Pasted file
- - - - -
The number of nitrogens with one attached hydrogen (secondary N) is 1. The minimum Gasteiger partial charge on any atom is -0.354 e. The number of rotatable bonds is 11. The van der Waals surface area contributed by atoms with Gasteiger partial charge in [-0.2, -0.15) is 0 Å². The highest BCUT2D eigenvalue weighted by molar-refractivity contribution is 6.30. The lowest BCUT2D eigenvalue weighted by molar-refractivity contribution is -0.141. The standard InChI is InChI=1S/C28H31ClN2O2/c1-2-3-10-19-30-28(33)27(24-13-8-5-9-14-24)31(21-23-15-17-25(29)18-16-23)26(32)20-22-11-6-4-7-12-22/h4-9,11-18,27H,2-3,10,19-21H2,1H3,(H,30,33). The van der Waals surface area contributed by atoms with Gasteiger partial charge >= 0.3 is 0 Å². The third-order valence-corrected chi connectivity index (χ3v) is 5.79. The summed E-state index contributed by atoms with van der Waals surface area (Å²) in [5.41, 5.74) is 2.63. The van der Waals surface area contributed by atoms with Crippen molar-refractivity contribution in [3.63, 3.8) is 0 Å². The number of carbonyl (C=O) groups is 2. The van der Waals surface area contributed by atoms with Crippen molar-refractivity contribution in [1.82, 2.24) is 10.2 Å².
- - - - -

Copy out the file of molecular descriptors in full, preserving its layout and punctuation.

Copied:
The number of nitrogens with one attached hydrogen (secondary N) is 1. The minimum Gasteiger partial charge on any atom is -0.354 e. The number of rotatable bonds is 11. The van der Waals surface area contributed by atoms with Gasteiger partial charge in [-0.2, -0.15) is 0 Å². The highest BCUT2D eigenvalue weighted by molar-refractivity contribution is 6.30. The lowest BCUT2D eigenvalue weighted by molar-refractivity contribution is -0.141. The standard InChI is InChI=1S/C28H31ClN2O2/c1-2-3-10-19-30-28(33)27(24-13-8-5-9-14-24)31(21-23-15-17-25(29)18-16-23)26(32)20-22-11-6-4-7-12-22/h4-9,11-18,27H,2-3,10,19-21H2,1H3,(H,30,33). The van der Waals surface area contributed by atoms with Gasteiger partial charge >= 0.3 is 0 Å². The third-order valence-corrected chi connectivity index (χ3v) is 5.79. The summed E-state index contributed by atoms with van der Waals surface area (Å²) in [5.41, 5.74) is 2.63. The van der Waals surface area contributed by atoms with Crippen molar-refractivity contribution in [3.63, 3.8) is 0 Å². The number of carbonyl (C=O) groups is 2. The van der Waals surface area contributed by atoms with Crippen molar-refractivity contribution in [1.82, 2.24) is 10.2 Å².